Effective leaders know how to motivate employees by motivating team members to want to do what needs to be done by effectively using these three motivational factors.

  • Appreciation
  • Involvement
  • Awareness of personal situations

Many people are surprised to discover that money is not one of the top three.

Motivation in the workplace is often linked to money, and with good reason. Getting a paycheck is one of the main reasons people go to work in the first place. But as far as a reason, or motive, for completing tasks, it’s not very high on the list.

Even if you inherit new team members from another department and you know nothing about the people you’ll be leading, you can tailor these three factors so they will motivate the entire team.This is how leaders create sustainable, high performing teams.

Now, let’s take a look at the top motivational factor – appreciation.

The Most Powerful Motivator

Though it’s the most powerful of the three factors, appreciation must be used appropriately; that old saying about “too much of a good thing” definitely applies here. If an employee hears how great he is doing every day—no matter what quality of work he’s turning out—this appreciation becomes meaningless to him. It comes across as a fake managerial tactic to coerce him to get the work done.

Words of praise don’t work for everyone. In fact, they can turn some people off. The trick here is to know what each person will respond to, and make sure that they get it.

Appreciating People Correctly

Let’s go back to our bicycle analogy to see how, as a leader, you can utilize appreciation most effectively in correlation with communication priorities. If you are not familiar with the terms”back wheel” and “front wheel”, take a minute and read the Communication Skills at a Higher Level article.

  • Back wheel communicators need recognition to be very tangible, in the forms of accomplishments, tasks completed or goals achieved.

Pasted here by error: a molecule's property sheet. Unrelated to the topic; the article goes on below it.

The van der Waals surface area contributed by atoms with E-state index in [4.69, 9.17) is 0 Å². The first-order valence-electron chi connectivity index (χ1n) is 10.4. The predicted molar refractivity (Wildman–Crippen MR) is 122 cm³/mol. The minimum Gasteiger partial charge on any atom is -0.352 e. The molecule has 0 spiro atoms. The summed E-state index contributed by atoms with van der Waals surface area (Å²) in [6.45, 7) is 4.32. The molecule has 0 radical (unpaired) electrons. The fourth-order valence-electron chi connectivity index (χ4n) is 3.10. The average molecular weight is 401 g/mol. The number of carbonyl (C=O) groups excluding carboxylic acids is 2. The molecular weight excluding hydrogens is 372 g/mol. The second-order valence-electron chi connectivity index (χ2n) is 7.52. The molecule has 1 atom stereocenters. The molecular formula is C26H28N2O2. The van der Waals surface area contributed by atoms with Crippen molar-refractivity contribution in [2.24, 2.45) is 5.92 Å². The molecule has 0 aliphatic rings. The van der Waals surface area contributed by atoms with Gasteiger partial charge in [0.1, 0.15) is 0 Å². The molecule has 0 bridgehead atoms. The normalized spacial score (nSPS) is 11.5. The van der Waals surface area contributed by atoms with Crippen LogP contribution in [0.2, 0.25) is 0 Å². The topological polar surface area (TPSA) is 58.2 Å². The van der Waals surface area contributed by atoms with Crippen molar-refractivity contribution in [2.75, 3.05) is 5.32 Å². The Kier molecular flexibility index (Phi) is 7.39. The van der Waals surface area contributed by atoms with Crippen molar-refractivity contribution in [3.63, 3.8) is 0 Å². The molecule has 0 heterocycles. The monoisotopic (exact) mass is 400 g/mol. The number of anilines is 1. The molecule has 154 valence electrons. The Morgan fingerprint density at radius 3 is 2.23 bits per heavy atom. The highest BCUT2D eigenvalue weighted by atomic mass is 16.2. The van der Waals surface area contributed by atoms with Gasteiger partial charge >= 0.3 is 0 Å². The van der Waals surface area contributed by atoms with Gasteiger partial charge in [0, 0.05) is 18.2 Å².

• Front wheel communicators need recognition to be intangible—that is, touchy-feely, emotional and expressive.

Now, let’s add in communication pace:

  • Faster-paced communicators like public appreciation; they like to openly communicate with others about what they’ve accomplished.
  • Slower-paced communicators are motivated by private appreciation. This means communicating one-on-one or via e-mail—in a setting where accomplishments are not openly announced.

And finally, we can put priority and pace together to come up with a full picture of the different approaches you might take in order to most effectively reach your team members:

Faster-Paced, Back Wheel

Faster-paced, back wheel communicators are motivated by public, tangible appreciation. These team members tend to have large houses and luxury cars. Their offices commonly have the walls full of plaques and awards.

Publicly given, tangible signs of appreciation keeps them motivated because they like having something that they and others can see.

Faster-Paced, Front Wheel

Faster-paced, front wheel communicators are motivated by one-minute praise sessions. Intangible terms like “wonderful work,” “fabulous improvement” and “outstanding job” motivate these team members.


They are likely to not only show you their letters of praise from clients, but ask you to read them aloud, and to post them on the department bulletin board as well.

Slower-Paced, Front Wheel

Slower-paced, front wheel communicators prefer their appreciation to be more private. To them, public praise is an instant turn off. Meet with these team members one-on-one to
communicate with them, and use phrases such as “the team” and “the contributions your team has made.”

If time does not allow a personal meeting, leave a card or sticky note on their desk to acknowledge their efforts. They’ll save them and when they need a burst of energy, pull them out and re-read them.

Slower-Paced, Back Wheel

Slower-paced, back wheel communicators are motivated by GOMB: Get off my back. “Employee appreciation days” are like punishment to them; you’ll rarely see them at a company picnic unless attendance is mandatory. These employees say, “Don’t tell me I’m wonderful. Just let me do my job.”

Giving them responsibility in conjunction with authority creates a high level of motivation; this form of recognition communicates that you trust their expertise.

Take a minute after reading this information and think about how many times you may have missed the mark because you demotivated someone instead of motivating them. This insight on your part can make a difference starting today.

By tailoring your approach to appreciation according to an individual’s communication style, you will experience significant results in individual performance and overall productivity.

How Should Leaders Motivate?

If you have ideas that you feel like sharing that might be helpful to readers, share them in the comments section below. Thanks!

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Dr. Mary Kay
Dr. Mary Kay is a business leadership strategist, executive coach, trainer, author, and founder of the About Leaders community. She’s consulted with hundreds of companies and trained thousands of leaders. Her Ultimate Leader Success course helps managers become more confident, decisive leaders. Follow her on Facebook and Twitter.